Friday, July 9, 2010

Do stims?

Our beloved home program case manager, Danielle, taught me many things. She listened to the ponderings of my heart for many hours, "played guys" (Playmobil and Winnie the Pooh) with Reid several mornings a week, and trained more tutors than I can recount. Our front door was a turnstile of professionals and paraprofessionals who all delivered: early intervention.

Very early in my education, Danielle shared from her researchers' point of view that if all of us could be plotted somewhere along the autism spectrum (which ranges from normal to severely autistic), then we must all have at least one defining tendency or trait or ritual or stim. If we were honest. Once she confided hers, I was quickly able to identify mine. Over time this enables my empathy with others.

Danielle had a thing for counting the joints on door hinges in her mind as a diversion during meetings or in homes or whenever. I have the anxious, oddly pleasurable habit of running my fingers through my hair and pulling out individual strands like farm girls in Ohio used to do with blades of grass before whistling through them in their thumbs.

I will also confess to a word game of my own creation that I've played with myself since school days. Seeing signage or titles, I get sucked into sorting the words into symmetrical patterns of vowels and consonants. The invisible, consuming game continues until the entire word or phrase comes out even like a division equation. It's akin to diagramming a sentence only by individual letter rather than parts of speech. Hyperlexic much? Danielle's response when I described it was, "Yeah, that's one!"

Reid watches Disney, Pixar, and Dreamworks logo trailers backwards and forwards as if memorizing them in his head. He stops and starts the DVD action in order to get a still shot in his brain of each frame. Then in bed or in the car, he rocks his head back and forth which seems to aids in the playback of those memorized scenes. If anyone knows of a paying job for which this skill is useful, please do tell. Here's an all time favorite. Oh the thrill of watching that white glowy trail encircle the castle!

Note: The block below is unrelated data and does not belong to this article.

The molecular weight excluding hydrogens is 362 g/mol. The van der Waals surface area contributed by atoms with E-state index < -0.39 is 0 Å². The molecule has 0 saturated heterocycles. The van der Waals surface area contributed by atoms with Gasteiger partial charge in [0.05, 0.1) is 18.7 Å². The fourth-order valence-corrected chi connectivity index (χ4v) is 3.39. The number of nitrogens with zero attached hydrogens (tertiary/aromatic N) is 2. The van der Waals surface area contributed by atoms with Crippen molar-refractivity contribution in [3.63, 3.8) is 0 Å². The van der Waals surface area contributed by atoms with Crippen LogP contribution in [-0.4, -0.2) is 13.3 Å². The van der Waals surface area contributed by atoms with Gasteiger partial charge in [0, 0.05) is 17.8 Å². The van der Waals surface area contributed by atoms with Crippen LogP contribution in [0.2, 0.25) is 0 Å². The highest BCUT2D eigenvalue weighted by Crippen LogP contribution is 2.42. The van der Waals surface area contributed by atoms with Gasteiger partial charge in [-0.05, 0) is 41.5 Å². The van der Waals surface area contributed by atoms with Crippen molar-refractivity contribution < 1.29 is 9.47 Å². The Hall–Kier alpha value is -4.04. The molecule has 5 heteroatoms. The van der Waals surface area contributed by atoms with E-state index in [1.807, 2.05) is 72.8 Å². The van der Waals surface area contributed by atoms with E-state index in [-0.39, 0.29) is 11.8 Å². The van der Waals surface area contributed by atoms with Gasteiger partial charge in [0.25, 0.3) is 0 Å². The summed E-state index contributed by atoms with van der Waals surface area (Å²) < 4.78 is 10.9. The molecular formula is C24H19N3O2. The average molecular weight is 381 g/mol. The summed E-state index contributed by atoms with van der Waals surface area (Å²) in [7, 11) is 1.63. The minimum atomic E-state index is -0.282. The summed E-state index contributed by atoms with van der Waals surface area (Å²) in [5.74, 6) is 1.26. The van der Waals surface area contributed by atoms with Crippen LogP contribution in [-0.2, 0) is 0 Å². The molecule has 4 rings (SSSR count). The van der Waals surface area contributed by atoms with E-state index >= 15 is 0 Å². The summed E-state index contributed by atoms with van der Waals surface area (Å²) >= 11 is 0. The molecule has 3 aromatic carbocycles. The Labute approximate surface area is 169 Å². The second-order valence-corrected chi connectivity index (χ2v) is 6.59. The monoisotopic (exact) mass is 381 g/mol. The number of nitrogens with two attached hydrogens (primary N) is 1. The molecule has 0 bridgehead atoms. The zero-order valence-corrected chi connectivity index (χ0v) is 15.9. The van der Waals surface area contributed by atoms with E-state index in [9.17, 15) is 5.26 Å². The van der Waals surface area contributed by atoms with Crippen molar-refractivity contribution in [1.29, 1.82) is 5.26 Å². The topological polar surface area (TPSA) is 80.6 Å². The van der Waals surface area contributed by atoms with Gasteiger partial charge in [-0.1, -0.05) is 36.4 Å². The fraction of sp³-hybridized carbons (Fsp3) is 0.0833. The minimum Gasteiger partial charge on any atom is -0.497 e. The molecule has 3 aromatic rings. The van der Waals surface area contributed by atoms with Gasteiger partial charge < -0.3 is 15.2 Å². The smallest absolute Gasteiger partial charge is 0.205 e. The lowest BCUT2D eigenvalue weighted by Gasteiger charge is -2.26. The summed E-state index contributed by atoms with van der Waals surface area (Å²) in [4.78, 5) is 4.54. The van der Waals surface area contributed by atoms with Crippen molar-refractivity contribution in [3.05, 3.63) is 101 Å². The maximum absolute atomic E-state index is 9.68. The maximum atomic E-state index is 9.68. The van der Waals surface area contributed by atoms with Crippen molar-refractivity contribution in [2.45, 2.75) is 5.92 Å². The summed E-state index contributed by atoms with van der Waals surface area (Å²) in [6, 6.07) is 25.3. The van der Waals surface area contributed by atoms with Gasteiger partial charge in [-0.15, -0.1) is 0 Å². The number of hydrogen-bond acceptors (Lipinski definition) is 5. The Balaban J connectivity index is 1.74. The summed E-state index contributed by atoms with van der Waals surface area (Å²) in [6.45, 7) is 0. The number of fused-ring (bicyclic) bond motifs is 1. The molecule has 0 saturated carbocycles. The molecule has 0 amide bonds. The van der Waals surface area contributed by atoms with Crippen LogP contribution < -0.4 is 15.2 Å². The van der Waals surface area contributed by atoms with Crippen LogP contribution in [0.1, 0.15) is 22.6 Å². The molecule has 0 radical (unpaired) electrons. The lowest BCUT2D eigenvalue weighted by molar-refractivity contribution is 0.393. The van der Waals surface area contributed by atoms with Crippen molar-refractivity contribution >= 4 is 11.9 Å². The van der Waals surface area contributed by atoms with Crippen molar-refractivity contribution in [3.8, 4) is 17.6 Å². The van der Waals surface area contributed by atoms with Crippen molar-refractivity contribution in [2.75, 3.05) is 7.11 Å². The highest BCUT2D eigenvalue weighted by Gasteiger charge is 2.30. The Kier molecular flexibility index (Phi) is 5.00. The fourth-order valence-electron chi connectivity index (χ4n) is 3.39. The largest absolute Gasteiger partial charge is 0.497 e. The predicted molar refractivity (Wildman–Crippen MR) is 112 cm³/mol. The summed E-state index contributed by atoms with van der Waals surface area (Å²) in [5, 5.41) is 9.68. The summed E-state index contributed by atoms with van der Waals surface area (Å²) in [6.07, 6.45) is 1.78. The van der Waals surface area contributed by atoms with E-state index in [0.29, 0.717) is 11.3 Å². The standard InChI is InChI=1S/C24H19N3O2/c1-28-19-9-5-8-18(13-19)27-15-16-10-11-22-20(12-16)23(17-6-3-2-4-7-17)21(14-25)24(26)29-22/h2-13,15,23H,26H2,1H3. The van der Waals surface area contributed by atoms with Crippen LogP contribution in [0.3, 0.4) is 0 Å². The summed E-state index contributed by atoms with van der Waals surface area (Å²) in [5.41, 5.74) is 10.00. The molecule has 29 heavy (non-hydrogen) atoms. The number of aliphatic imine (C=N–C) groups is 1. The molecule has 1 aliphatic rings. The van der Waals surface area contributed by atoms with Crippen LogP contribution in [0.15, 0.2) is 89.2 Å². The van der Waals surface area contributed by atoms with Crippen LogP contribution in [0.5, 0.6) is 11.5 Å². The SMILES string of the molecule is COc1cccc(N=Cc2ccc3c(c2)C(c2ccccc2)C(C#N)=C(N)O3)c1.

After reading A Slant of Sun by Beth Kephart in those same early years, my mom went out and bought a dozen copies for the extended family. Then she commented, "as I read about her son's fixations, I have to admit I do that too. It made me realize how much I am like Reid." Bear in mind we are a family by adoption so this is more than evidence of the genetic predisposition.

If you care to take this a bit more seriously, here is an online Autism Quotient test which indicates traits that constitute the autism diagnosis and also gives some idea of where you might fall along the spectrum.

Elvis Sightings gives an excellent explanation of the repetitive movements associated with autism. It may be "unproductive, obsessive, obstructive, annoying, consuming" but I know and you know that it is also"pleasurable, centering, meditative, regulating, communing."

Go ahead, do tell us in a comment one of yours...

1 comment:

  1. OH MY HEAVENS. Let's talk about movie logo trailers, shall we??? My son is utterly and totally devoted to them, to the exclusion of nearly all else any more. In fact, unbeknownst to me, he ordered about 10 movies one day, while I napped, watched each one for about 2 minutes (as long as the logos appeared) and moved on to order another one. It's just amazing to me that he will concentrate on this for so long, and other things for so little--and it's amazing to me how many autistic kids are totally into the logos!! I don't know what it is but Columbia/Tri Star is my son's personal favorite right now. What is it they see? Is it the changes from year to year, are they cataloging the variations? Wouldn't this be a wonderful way to teach them to look for variances in other things, like for computer software or...something? I don't know if I have a stim like that. I do read--to the exclusion of everything else, if I have something really GOOD to read--constantly. And when a book is over, I'll have a mini depression about it. A cross between, "Oh, they're gone now!" and "Shoot--what do I read NOW??" My daughter will stim by playing with her bin of pretend spiders (which she dumped over my head once and it made me actually scream), take one out, and bury it in the sofa cushions, and then she must "rescue" it. This is a present stim. She also plays with Leap Pad, and will touch the pen to the same word over and over and over and over until I'm crawling the walls.